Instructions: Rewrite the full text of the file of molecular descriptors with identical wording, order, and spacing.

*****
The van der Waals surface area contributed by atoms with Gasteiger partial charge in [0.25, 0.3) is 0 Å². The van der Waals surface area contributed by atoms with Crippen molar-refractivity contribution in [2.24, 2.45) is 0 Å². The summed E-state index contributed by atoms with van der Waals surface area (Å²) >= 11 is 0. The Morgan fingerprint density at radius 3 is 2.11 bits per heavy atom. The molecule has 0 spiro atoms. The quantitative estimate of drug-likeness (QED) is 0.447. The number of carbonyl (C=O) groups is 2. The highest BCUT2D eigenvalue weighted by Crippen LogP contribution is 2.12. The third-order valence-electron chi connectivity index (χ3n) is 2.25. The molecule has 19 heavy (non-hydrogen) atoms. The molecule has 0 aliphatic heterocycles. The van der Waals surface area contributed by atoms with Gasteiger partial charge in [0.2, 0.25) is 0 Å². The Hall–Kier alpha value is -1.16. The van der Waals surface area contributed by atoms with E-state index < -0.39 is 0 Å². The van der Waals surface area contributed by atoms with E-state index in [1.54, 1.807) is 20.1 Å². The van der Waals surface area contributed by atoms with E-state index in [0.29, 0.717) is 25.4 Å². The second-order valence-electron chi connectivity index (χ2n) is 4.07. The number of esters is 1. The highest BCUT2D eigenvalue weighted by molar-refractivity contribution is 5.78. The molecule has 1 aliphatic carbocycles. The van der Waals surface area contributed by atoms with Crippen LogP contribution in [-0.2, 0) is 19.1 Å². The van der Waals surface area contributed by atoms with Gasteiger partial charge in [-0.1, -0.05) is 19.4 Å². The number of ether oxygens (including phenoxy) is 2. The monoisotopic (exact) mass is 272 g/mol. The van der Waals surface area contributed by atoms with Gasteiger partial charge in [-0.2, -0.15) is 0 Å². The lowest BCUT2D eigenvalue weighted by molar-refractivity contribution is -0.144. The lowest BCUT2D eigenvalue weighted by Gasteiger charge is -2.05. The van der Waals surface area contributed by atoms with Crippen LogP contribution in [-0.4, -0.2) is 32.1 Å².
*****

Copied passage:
The van der Waals surface area contributed by atoms with Gasteiger partial charge in [0.25, 0.3) is 0 Å². The van der Waals surface area contributed by atoms with Crippen molar-refractivity contribution in [2.24, 2.45) is 0 Å². The summed E-state index contributed by atoms with van der Waals surface area (Å²) >= 11 is 0. The Morgan fingerprint density at radius 3 is 2.11 bits per heavy atom. The molecule has 0 spiro atoms. The quantitative estimate of drug-likeness (QED) is 0.447. The number of carbonyl (C=O) groups is 2. The highest BCUT2D eigenvalue weighted by Crippen LogP contribution is 2.12. The third-order valence-electron chi connectivity index (χ3n) is 2.25. The molecule has 19 heavy (non-hydrogen) atoms. The molecule has 0 aliphatic heterocycles. The van der Waals surface area contributed by atoms with Gasteiger partial charge in [0.2, 0.25) is 0 Å². The Hall–Kier alpha value is -1.16. The van der Waals surface area contributed by atoms with E-state index < -0.39 is 0 Å². The van der Waals surface area contributed by atoms with E-state index in [1.54, 1.807) is 20.1 Å². The van der Waals surface area contributed by atoms with E-state index in [0.29, 0.717) is 25.4 Å². The second-order valence-electron chi connectivity index (χ2n) is 4.07. The number of esters is 1. The highest BCUT2D eigenvalue weighted by molar-refractivity contribution is 5.78. The molecule has 1 aliphatic carbocycles. The van der Waals surface area contributed by atoms with Crippen LogP contribution in [-0.2, 0) is 19.1 Å². The van der Waals surface area contributed by atoms with Gasteiger partial charge in [-0.1, -0.05) is 19.4 Å². The number of ether oxygens (including phenoxy) is 2. The monoisotopic (exact) mass is 272 g/mol. The van der Waals surface area contributed by atoms with Gasteiger partial charge in [-0.2, -0.15) is 0 Å². The lowest BCUT2D eigenvalue weighted by molar-refractivity contribution is -0.144. The lowest BCUT2D eigenvalue weighted by Gasteiger charge is -2.05. The van der Waals surface area contributed by atoms with Crippen LogP contribution in [-0.4, -0.2) is 32.1 Å².